For animal experimentation, it is expected that investigators will have observed the United Sates Animal Welfare Act (https://www.aphis.usda.gov/animal_welfare/downloads/awa/awa.pdf) and Regulations (https://www.ecfr.gov/current/title-9). Approval by local Institutional Animal Care and Use Committees (IACUC) should have been obtained and relevant rules should have been observed. In addition, all animal studies must have been approved by the local Institutional Review Board (IRB) and carried out in line with national regulations and laws.
In the Materials and Methods Section, authors should clearly reason the necessity to use animals versus alternative research approaches and their strategy to reduce the number of animals sacrificed.
Conflicts of Interest and Funding
Authors are responsible for recognizing and disclosing all financial and other conflicts of interest that might bias their work. Public trust in the peer review process and the credibility of published articles depend on how well conflict of interest is handled during writing, peer review and editorial decision making. Conflict of interest exists when an author (or the author's institution), reviewer or editor has financial or personal relationships that inappropriately influence (bias) his or her actions and decisions. Examples are: dual commitments, competing interests or loyalties. However, conflicts can occur for other reasons, such as personal relationships, academic competition and intellectual passion.
These relationships range in a spectrum from those with negligible potential to those with great potential to influence judgment. Not all relationships represent true conflict of interest. The potential for conflict of interest may exist whether or not an individual believes that the relationship affects his or her scientific judgment. Disclosing every possible conflict of interest is the most fruitful way to enhance the validity and credibility of a study.
Authors should also acknowledge in the manuscript all financial direct or indirect support for the study. Employment, consultancies, stock ownership, honoraria and paid expert testimony are the most easily identifiable conflicts of interest and the most likely to undermine the credibility of the study and, hence, the authors, the Journal and science itself. Full disclosure of the aforementioned is also required.
Manuscripts are accepted for publication on the understanding that, in case of acceptance, the copyright remains with the authors and the article is licensed under the Creative Commons Attribution-NoDerivatives 4.0 (CC BY-ND 4.0) International Public License (https://creativecommons.org/licenses/by-nd/4.0). This permits redistribution of published material, commercially or non-commercially, but does not allow any changes (no derivatives) of the original work. Content must be shared in its entirety, while crediting the original creator with a proper citation It does not allow anyone to expand upon the original content or remix it.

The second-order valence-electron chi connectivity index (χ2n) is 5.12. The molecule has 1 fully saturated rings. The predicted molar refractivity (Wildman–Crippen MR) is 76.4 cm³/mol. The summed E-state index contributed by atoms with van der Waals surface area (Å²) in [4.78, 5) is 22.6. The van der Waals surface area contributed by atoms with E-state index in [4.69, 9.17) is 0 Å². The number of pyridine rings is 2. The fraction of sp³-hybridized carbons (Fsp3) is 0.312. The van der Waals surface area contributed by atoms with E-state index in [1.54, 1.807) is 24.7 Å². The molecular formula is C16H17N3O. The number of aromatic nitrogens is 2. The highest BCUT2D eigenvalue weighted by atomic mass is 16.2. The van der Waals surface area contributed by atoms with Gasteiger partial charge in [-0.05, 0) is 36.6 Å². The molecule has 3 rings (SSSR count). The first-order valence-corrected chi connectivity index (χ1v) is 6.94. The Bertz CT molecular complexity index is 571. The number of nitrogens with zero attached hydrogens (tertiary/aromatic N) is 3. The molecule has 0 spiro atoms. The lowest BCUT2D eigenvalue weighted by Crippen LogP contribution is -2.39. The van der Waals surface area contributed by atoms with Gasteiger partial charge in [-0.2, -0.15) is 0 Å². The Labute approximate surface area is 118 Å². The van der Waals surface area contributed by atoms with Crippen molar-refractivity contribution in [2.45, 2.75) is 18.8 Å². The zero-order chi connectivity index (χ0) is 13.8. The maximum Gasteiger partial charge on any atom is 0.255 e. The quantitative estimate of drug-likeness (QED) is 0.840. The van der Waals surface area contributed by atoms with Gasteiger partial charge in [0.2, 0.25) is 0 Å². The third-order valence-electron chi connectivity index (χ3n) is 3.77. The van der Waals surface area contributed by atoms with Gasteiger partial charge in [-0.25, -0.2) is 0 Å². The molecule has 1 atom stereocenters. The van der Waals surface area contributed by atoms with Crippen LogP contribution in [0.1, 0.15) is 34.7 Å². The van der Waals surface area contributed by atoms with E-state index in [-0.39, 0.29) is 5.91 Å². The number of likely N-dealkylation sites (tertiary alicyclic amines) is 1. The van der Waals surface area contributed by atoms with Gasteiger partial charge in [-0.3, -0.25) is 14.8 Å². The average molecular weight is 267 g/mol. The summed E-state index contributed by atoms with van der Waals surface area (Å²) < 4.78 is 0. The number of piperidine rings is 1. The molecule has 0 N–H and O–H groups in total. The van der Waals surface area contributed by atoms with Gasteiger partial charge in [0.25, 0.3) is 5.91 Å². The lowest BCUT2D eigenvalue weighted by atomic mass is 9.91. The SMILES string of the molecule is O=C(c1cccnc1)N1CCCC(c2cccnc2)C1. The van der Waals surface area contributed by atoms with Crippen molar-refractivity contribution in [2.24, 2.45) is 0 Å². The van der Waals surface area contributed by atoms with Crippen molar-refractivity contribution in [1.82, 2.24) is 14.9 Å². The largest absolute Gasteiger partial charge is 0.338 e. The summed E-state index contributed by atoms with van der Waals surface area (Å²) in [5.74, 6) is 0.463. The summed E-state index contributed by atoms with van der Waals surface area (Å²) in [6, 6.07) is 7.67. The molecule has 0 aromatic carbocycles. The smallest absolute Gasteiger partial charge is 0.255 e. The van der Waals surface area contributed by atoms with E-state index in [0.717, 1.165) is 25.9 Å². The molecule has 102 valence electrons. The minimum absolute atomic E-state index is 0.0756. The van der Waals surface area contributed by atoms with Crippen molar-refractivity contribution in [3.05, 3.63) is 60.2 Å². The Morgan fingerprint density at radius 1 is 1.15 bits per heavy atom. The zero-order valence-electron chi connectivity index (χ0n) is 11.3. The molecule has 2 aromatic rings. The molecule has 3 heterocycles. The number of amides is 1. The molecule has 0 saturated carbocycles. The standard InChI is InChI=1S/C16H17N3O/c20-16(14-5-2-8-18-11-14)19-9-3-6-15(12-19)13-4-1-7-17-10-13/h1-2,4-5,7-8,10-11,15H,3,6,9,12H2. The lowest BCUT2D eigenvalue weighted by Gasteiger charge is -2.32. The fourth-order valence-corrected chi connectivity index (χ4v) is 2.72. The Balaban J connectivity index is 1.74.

Manuscripts Considered for Publication
The Journal will consider for publication manuscripts on clinical and/ or basic research on Gastroenterology and Hepatology, including medical and surgical management. Manuscripts should abide to the “Recommendations for the Conduct, Reporting, Editing, and Publication of Scholarly Work in Medical Journals” by the International Committee of Medical Journal Editors. The complete document appears at https://www.icmje.org/icmje-recommendations.pdf.
The Journal publishes the following types of papers:
- Literature Reviews by invitation or spontaneous submission
- Guidelines of Medical Associations
- Letters to the Editor commenting on Articles published in the Journal within 4 weeks from publication (to be forwarded to the Authors of the Article with an opportunity to reply)
- Letter in Reply
- Editorials by invitation only
Manuscripts must by typewritten and double spaced. They should include the following sections, each one starting on a separate page:
The title page should include the following:
- complete manuscript title (avoid using abbreviations),
- running head (short title),
- full names of Authors, followed by sequential numbers in superscript denoting his/ her affiliation,
- each number (in superscript) followed by the department and institution it corresponds to,
- full name, doctoral degree(s), departmental address and email of the Corresponding Author,
- conflict of interest disclosure and
- declaration of funding sources.
Abstract and Keywords
An abstract of no more than 250 words is required. For Original Articles it should be structured as follows: Background, Methods, Results, Conclusion. For Reviews, Guidelines and Meta-Analyses it should be non-structured. Avoid using abbreviations. If used, each abbreviation should be defined at first mention, unless it is a standard unit of measurement.
Three to 5 keywords should be listed next.
Letters to the Editor, Letters in Reply and Editorials should not have an abstract or keywords.
The maximum length of the main text is 5,000 words for Reviews, 3,500 for Original Articles, 1500 for Editorials, and 300 for Letters to the Editor or in Reply.